Your Name Means WHAT?!? (Joshua 8-10)

Sunday, September 25 – Start of Week 10

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Nikki Green

Do you like your name?  Any clue what it means?  Working as a labor & delivery nurse opened my eyes to many interesting names.  Here are a few that stand out over 20 years: “7” (yes, the number), Anakin Skywalker, Luke Sky Welker, Kal-el Krypton, Beau Ty, A-a (pronounced A-dash-a), Sonny Boy, Sunshine, Tequila, Serenity Bliss (also the name of an incontinence product), Yaz (after the birth control pill that failed), and Benjamin James, The Sequel (not “Jr.” or “II”).  Some of these parents created names, hoping to lead them into a specific character or vocation.  Some were placing blame.  7’s mom was hoping for a rock star, she said.

Hebrew names given to people & places were more than just labels.  Joshua was renamed by Moses (Numbers 13:16), anticipating his later life mission.  “The LORD Saves” was a great name, and great reminder that Joshua would be completing the mission of redemption that the LORD started with Moses.  As we read Joshua 8 we get a glimpse at God’s specific, military direction, and how much better life plays out when everyone follows God’s game plan, not their own.  We get to read the excitement that goes with hiding, ambush, and claiming their promised land.  We also see how God blesses his army with wealth by giving permission, this time, to carry off the plunder and livestock they find.

In Exodus 23:32 the Israelites had been forewarned not to form any alliance with local people.  Joshua had been working hard at living out the destiny Moses prepared him for.  He was a problem solver, military leader, and spiritual mentor.  As we all do, he made a mistake.  When a group of people approached him requesting a treaty, he did not inquire of the LORD.  They showed up carrying mended wineskins and moldy bread, dressed in worn out clothes and patched sandals.  It appeared they had traveled quite a distance and were not a “local people,” but it was all a scam.  They were “local people,” only five or six miles away.  Joshua formed a treaty with these deceptive Gibeonites.  Once he realized the sham, he reduced them to being woodcutters and water carriers.  This reminds me that I intentionally need to consult God, not just think “this seems okay, everything looks good”.  We read that Satan disguises himself as an angel of light (2 Cor. 11:14).  The meaning of his evil name is “adversary/one who resists”.

As Joshua continues his calling, he follows what is asked of him by God’s people (and those he’s become responsible for).  Conflict and conquest seem to become a theme for our brave leader.  Chapter 10 describes one of my favorite military strategies.  Who hasn’t ever wished for more time in their day?  Joshua, with complete confidence, knows what will help his men and boldly asks the LORD to have the sun stand still.  The sun stopped and delayed going down about a full day.  Joshua had an all-night march with his men and then took them by surprise.  The LORD threw them into confusion, fought with them by hurling large hailstones from the sky, and gave His people a great victory.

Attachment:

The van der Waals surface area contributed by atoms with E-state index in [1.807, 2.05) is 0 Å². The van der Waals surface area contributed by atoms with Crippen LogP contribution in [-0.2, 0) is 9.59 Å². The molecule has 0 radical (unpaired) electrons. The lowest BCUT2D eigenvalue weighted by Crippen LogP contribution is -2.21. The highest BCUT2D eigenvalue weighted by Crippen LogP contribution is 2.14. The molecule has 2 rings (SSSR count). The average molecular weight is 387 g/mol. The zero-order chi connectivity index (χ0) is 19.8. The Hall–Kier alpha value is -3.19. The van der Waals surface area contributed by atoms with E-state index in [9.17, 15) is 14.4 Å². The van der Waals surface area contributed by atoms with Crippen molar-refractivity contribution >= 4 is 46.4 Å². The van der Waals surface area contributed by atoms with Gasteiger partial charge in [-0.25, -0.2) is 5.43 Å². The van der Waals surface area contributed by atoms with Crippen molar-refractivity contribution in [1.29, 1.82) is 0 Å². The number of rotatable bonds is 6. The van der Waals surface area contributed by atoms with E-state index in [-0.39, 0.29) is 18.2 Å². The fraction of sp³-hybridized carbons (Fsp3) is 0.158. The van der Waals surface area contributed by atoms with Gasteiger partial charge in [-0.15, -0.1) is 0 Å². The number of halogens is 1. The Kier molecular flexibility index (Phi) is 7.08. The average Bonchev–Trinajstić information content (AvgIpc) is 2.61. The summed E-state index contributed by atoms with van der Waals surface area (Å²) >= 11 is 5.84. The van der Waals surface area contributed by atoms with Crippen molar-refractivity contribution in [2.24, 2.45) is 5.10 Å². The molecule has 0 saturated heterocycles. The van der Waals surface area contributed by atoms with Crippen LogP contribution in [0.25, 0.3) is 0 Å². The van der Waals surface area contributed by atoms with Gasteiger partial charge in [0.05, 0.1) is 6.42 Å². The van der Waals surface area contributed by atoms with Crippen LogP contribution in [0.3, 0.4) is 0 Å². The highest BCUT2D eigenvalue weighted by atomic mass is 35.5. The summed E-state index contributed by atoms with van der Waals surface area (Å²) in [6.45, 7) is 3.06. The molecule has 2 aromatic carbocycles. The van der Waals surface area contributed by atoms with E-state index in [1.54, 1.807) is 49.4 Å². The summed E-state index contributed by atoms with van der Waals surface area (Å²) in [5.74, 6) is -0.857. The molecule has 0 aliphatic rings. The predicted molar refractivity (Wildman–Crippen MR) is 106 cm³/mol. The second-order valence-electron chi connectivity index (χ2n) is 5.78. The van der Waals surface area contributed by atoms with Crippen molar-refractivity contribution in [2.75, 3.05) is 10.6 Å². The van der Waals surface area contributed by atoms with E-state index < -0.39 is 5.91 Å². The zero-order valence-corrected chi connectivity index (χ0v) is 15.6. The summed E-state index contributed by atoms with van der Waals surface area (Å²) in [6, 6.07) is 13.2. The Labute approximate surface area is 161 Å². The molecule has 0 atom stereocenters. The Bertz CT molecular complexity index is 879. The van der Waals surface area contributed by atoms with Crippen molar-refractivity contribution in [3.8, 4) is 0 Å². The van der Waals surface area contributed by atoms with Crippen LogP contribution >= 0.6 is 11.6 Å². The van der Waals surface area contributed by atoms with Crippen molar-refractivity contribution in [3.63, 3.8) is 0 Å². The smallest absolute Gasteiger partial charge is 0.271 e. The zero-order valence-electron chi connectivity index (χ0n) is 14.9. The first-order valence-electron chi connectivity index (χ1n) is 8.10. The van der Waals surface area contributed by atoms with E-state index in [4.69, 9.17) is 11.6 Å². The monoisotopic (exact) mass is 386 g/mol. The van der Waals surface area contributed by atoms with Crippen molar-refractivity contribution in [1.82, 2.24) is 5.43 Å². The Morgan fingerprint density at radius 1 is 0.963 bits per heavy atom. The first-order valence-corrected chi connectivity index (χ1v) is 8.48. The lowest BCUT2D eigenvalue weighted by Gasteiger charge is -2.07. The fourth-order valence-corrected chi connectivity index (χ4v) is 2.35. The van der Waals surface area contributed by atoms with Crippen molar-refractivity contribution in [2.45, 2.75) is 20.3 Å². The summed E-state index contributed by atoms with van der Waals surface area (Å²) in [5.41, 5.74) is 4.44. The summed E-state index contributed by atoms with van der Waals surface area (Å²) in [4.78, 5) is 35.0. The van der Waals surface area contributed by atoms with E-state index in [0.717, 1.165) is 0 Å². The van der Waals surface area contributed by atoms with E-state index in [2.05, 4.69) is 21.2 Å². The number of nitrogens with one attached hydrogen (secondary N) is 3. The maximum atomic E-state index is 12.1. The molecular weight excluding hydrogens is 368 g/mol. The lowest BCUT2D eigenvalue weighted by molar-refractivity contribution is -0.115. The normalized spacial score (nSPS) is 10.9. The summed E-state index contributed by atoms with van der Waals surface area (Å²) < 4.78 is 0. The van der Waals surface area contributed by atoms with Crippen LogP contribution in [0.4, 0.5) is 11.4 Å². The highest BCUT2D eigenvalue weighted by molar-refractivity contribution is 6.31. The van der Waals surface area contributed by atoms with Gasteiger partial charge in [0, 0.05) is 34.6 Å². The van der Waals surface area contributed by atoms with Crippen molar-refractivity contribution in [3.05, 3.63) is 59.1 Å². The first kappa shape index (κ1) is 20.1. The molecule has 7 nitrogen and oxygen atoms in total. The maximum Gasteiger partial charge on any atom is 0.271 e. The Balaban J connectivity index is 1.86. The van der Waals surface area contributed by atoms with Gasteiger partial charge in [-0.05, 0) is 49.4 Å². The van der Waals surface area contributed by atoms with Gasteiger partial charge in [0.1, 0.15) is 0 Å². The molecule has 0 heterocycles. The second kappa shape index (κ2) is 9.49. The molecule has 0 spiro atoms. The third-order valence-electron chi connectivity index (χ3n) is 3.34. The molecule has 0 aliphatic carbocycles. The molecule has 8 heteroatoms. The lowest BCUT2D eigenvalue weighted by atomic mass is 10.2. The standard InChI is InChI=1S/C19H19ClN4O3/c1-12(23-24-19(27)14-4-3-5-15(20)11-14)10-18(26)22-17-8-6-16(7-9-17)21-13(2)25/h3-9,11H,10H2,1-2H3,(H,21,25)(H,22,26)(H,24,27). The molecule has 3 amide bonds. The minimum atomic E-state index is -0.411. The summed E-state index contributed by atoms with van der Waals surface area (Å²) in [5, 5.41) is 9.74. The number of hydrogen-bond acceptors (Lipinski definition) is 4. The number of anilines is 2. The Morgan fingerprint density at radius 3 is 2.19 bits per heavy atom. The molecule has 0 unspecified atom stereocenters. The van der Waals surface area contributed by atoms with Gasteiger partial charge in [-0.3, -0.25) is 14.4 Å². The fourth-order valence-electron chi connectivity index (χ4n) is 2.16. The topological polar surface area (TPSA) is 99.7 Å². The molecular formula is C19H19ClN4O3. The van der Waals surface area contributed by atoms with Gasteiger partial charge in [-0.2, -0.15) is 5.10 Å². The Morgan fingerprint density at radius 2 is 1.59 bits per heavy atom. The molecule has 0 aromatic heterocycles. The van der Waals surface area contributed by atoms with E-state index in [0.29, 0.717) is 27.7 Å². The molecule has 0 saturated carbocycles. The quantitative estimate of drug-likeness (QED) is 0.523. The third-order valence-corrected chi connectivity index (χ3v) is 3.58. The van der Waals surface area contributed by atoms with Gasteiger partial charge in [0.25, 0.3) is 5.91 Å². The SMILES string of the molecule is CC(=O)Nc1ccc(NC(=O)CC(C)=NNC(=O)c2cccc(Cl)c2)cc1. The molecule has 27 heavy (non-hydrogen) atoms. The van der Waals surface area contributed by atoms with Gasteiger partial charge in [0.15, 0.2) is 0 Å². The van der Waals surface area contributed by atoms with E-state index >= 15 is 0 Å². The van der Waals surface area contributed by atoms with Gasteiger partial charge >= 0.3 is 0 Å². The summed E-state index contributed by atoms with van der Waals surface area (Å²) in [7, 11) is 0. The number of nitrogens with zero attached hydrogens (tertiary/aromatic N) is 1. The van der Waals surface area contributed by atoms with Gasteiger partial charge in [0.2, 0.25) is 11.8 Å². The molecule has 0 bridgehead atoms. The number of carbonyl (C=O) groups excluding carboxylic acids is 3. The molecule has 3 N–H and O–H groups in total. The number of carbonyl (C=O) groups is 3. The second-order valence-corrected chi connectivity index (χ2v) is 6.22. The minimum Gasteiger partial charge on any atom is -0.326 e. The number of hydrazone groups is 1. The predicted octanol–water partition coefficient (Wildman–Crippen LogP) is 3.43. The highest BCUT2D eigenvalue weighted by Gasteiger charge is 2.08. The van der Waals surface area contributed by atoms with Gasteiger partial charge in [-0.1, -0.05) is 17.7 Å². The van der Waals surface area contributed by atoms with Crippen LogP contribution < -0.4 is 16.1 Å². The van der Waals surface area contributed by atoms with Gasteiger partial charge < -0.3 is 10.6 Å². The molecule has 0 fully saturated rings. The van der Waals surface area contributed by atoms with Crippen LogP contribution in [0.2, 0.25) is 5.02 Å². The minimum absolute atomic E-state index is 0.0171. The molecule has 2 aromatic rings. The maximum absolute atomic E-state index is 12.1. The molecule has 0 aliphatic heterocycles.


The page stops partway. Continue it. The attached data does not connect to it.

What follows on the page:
What a blessing to watch someone fulfill their God given purpose.  Joshua’s parents spoke life over him with his birth name, Hoshea.  This name meant Salvation.  Starting with a foundation of “Salvation” and exchanging that name (and need) with “The LORD Saves” (the answer), became a great foreshadowing for his life.  How does your name suit you?  Regardless of the interesting names we were all given at birth, Oh how sweet to know God wants to bless us (like his army), and will call us by name! Isaiah 45:3 says, “I will give you the treasures of darkness and hidden wealth of secret places, So that you may know that it is I, The LORD, the God of Israel, who calls you by your name.”

 

Nikki Green considers it a blessing to come from a family of believers.  She’s the daughter of Steve & Betsy (Mattison) Moore.  She married her HS sweetheart, Greg, and they have 3 kiddos (Justin, Natali, & Brendan).  She enjoys teaching Jr. Church, which she’s done since 1989 and loves spending time with her family.  She plays piano at Troy View, while her husband leads worship, and feels blessed to have Dan (& Rachel) Cain leading their congregation.  She loves working as camp nurse-even though most injuries seem to be the FUEL staff! 🙂 She relies on God daily and prays He will use her to further His kingdom.

 

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Jericho! (Joshua 5-7)